More coming soon. STAY TUNED





copyright 2007-2009

last updated 1/13/09

Stewardess Room: The Overland Trail was built with a special double bedroom that was originally designated as the quarters for the stewardess/nurse assigned to the San Francisco Overland.

The Stewardess's bedroom/office quarters on board the Overland: Although the car was built after the war, the room is typical of prewar construction -- that is, the sink and toilet are in the same room as the bed. Most post war constructed cars featured a toilet annex in each multi-bed room that helped ease the awkwardness of using the facilities while the room was occupied by your travelling companion. The room was designed with the popular "full width" (perpendicular to the length of the car) lower sofa berth (which folded down for night use) plus the upper which folded away into the wall when not needed.

The balance of the features were typical of bedroom appointments: lighted mirror, folding sink, toilet with vanity seat cover, rubber bladed fan, independent heat control, mini closet and waste receptacle. It appears that a 110 volt outlet was added as an after thought (tapped through the wall from a barbershop outlet).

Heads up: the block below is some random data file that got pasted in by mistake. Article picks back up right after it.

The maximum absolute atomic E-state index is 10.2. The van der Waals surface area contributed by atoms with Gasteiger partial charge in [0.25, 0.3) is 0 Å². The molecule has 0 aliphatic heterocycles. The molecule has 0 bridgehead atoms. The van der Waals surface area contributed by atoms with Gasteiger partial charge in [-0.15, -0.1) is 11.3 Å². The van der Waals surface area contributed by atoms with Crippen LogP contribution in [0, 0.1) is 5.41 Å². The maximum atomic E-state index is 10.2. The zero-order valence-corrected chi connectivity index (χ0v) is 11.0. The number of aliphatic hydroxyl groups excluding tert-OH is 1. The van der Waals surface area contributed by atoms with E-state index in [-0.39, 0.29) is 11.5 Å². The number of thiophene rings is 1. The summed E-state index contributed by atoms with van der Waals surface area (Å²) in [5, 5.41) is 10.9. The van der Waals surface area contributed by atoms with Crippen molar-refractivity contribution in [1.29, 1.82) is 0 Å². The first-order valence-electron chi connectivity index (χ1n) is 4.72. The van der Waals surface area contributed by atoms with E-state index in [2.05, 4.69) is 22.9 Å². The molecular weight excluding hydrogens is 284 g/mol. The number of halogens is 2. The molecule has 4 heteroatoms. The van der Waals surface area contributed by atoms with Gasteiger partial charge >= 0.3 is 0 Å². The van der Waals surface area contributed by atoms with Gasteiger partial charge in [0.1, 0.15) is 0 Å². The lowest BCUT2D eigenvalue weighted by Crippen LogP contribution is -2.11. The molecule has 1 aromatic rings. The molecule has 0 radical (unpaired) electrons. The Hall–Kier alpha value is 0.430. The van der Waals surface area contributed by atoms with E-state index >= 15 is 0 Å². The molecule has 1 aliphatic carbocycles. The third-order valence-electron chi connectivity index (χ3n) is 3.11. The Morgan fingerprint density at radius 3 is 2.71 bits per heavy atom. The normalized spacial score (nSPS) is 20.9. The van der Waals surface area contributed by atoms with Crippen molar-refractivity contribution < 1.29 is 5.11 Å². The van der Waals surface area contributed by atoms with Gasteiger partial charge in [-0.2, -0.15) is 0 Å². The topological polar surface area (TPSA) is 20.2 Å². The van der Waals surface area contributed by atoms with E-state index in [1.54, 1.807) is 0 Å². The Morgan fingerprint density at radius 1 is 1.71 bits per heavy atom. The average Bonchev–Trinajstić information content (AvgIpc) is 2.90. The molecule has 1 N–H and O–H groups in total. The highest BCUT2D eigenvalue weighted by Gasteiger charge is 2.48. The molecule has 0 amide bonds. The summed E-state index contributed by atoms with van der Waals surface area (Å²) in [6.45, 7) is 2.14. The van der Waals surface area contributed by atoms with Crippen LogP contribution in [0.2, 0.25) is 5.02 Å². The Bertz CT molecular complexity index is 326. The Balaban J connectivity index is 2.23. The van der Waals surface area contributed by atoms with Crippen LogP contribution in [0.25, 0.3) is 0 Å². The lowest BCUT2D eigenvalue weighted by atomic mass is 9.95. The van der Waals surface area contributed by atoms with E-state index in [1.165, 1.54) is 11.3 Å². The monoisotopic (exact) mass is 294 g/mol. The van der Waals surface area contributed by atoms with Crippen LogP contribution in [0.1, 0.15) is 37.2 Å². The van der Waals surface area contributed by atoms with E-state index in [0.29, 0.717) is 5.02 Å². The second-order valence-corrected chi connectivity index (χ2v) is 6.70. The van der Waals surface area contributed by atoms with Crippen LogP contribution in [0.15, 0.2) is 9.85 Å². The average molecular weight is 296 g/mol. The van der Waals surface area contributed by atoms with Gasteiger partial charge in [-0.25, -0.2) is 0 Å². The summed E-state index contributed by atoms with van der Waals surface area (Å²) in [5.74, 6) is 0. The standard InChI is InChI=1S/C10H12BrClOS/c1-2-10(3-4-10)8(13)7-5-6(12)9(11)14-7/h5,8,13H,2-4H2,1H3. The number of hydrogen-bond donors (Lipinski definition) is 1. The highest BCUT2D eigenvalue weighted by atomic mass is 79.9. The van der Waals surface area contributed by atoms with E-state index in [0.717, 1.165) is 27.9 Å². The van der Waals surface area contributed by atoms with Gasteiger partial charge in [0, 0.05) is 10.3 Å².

An important item missing that would always be found in a normal public sleeping car space ... the ever present "shoe locker" that would allow the sleeping car porter to exercise that time honored, nocturnal tradition of a shoe shine. Some items present that wouldn't normally be found: a folding table built onto the wall (for any paper work the stewardess might have to complete?) and a privacy curtain similar to the classic dark green open section curtain. I suppose for added privacy should a male crew member seeking an audience with the Stewardess, forget his manners and barge in without knocking. After all, at that time, it was still very much a man's world out on the railroad.

In the railroad vernacular, a bedroom is always a two person room (as opposed to a roomette, a single person room or a drawing room, which sleeps three). I am puzzled by the fact that the railroad had the room built with two beds ... maybe the thought was the room could later be used for both the barman and waiter that might be assigned to the car.


The role of "Train Hostess/Stewardess/Nurse" on board train

More to come